Sunday, July 16, 2006

An Embarrassment of Riches

On Friday night, we took the Romanians grocery shopping. What usually takes us an hour, took nearly four, by the time we picked them up, tried to explain American food, chased the little girl all over creation, then took the them home, showed them how to use their electric oven, etc.

Then on Saturday, Dan went to help a professor friend move some furniture. It was sweat equity in exchange for use of his friend's truck to pick up some furniture we bought from some friends of ours. Problem was that the truck was too small. So a job that should've taken 3 hours, turned into all day.

Meanwhile, I went for a 13 mile run, then went to tell the Romanians that Dan wouldn't be by with their sofa (our old one) until much later in the day. I ended up taking Camelia and the kids to the library and then to Hermann Park to see the ducks. When I dropped them back at home, I felt so bad for the kids (they were bored silly) that I went out and bought them a TV. (Yeah, I'm an old softie sometimes.)

By now it was almost 3:00 and I still hadn't eaten after my big run, except for a cup of yogurt. So I went to Central Market and got some goodies from the deli, but had to stop off at the pet store on the way home and get bunny food and litter. And as luck would have it, there were two cashiers on duty and at the head of each loooooong line was some fool with a complicated transaction involving returns, coupons, rain checks, Golden Tickets and radioactive waste. Why I'm not still waiting in line is both a mystery and a miracle.

I got home, grumpy and shaking with hunger, only to field a phone call from the hubby telling me to clear the entryway and lock up the bunny in the bedroom so she wouldn't be underfoot when he and his friend delivered our furniture. That required an additional fifteen minutes of work, primarily in finding things to block the bunny from going under the bed. But finally I settled down to eat my now-cold lasagna, which I ate so quickly I don't think I got a chance to taste it. Then I put in some earplugs and took a nap.

When I woke up, we had gorgeous new furniture! Yay! But it was so much bigger than the old stuff, that now the living room was all out of proportion. So we moved furniture around until midnight. We raised up just enough old dust and bunny fur that I developed an entertainingly serious asthma attack that didn't respond to meds and required a boost from a couple cups of strong coffee.

Oh, yeah. Coffee at midnight. I was up until 4:00 am!

I thought today would be quieter and I'd be able to get some writing done, but after a morning run and lunch at our favorite Indian restaurant, we dropped by the Romanians' apartment to drop off a DVD player we no longer needed. They were so obviously eager to get out and do something, that the next thing I knew, we were driving them around town. We showed them how to get to the nearest Social Security office, then showed them some of the local sights and ended up going out for coffee. We lingered for awhile, then took them to a park so the little girl could run around a bit. I hung out with the boy, Catalin, and found that he's just a step away from being a triathlete-- he likes swimming and mountain biking, and distance running. I made arrangements to do some Saturday runs with him, and promised to take him to my YMCA on Sunday mornings. I figure once he starts school, he can join the cross country team.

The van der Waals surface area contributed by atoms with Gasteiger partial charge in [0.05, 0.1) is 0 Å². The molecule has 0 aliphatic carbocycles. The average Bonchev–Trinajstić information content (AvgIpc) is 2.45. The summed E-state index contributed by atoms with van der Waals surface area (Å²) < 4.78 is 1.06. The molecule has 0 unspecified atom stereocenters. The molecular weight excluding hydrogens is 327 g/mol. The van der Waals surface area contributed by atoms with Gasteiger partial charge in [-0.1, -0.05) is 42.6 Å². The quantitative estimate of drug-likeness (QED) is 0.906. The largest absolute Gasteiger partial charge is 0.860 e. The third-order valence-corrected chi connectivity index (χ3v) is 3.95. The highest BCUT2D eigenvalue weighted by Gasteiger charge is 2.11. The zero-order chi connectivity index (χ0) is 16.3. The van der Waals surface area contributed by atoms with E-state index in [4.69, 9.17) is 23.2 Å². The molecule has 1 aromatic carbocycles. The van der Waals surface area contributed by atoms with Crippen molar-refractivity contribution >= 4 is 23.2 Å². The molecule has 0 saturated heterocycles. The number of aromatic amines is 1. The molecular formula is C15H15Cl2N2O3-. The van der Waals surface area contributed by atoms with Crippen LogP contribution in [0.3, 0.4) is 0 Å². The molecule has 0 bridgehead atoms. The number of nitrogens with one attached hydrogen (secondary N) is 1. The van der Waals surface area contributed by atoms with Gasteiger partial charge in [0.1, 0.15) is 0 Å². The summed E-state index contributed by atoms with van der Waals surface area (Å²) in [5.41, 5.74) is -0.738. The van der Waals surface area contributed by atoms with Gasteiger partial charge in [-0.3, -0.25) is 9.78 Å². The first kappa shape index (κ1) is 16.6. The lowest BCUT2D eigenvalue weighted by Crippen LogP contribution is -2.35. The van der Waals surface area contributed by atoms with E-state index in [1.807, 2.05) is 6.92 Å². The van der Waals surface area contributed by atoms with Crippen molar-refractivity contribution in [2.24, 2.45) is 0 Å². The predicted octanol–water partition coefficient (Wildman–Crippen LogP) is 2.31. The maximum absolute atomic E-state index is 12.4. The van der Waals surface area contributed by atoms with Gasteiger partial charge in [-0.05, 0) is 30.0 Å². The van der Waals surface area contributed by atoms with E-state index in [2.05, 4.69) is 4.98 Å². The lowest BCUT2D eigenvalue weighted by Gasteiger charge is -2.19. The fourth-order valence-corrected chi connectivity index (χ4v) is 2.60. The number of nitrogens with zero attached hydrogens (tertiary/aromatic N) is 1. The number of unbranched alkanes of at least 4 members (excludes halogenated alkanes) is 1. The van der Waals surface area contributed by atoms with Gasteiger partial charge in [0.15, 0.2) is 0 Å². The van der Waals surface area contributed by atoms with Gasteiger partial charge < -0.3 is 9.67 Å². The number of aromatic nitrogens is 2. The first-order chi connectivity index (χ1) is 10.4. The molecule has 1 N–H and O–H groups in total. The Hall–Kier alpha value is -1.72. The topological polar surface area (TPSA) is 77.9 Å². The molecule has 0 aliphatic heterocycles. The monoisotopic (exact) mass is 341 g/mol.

It was nearly 6:00 before we got home, and meeting my parents for dinner was just not in the cards.

I don't know where my weekend has gone!

But I've been really impressed by how nice people have been to this Romanian family. Dan's professor friend gave them a table and two bookcases. A friend at work promised to get radios for them and pay for six months of basic cable TV. Another friend offered to take them to dinner. And one of their neighbors gave them a desk and a set of chairs.

This has been an opportunity for me to see some interesting things about American culture through other eyes, and one thing that I'm really struck by is how rich we are, even those of us who are poor by the standards to which we aspire. In Romania, this family was solidly middle class. He was an electrical engineer, and she was a nurse and published writer of children's books. But they didn't have a refrigerator, freezer, air conditioning, microwave oven, or a dishwasher. In America these things are common among all but the very poorest.

I've been struck for the second time since Hurricane Katrina by how generous we are in this country. But I'm also starting to really understand how rich we are, even those of us who can recite a litany of ways in which we have failed to keep up with the Joneses. If you're reading this blog on a computer in your own home, if you have food in a refrigerator, clothes you never wear, furniture you never use, an air conditioner cooling your home and a running vehicle or two (or three) in your garage or driveway, you're richer than the middle class of all but a handful of nations.

Rejoice in your riches, friends!

Recent Workouts
Saturday: 13 mile run
Sunday: 6 mile run


Rachel said...

Good point. We are so blessed.

Sounds like a crazy weekend. I HATE not eating after a run! Make sure you get the rest you need! The bunnies will thank you.

nancytoby said...

Nice post! I was reminded about air conditioning as one of the things we take for granted when I read about one of the Tour de France riders blaming the a/c for giving him a cold. Guess he doesn't use it that often, eh?

Sherri said...

thank you for this post! it's great to be reminded of the importance of keeping things in clear perspective. i hope you've caught up on some rest. if i ever move from one part of the world to another, i hope i have a friend like you on the other end!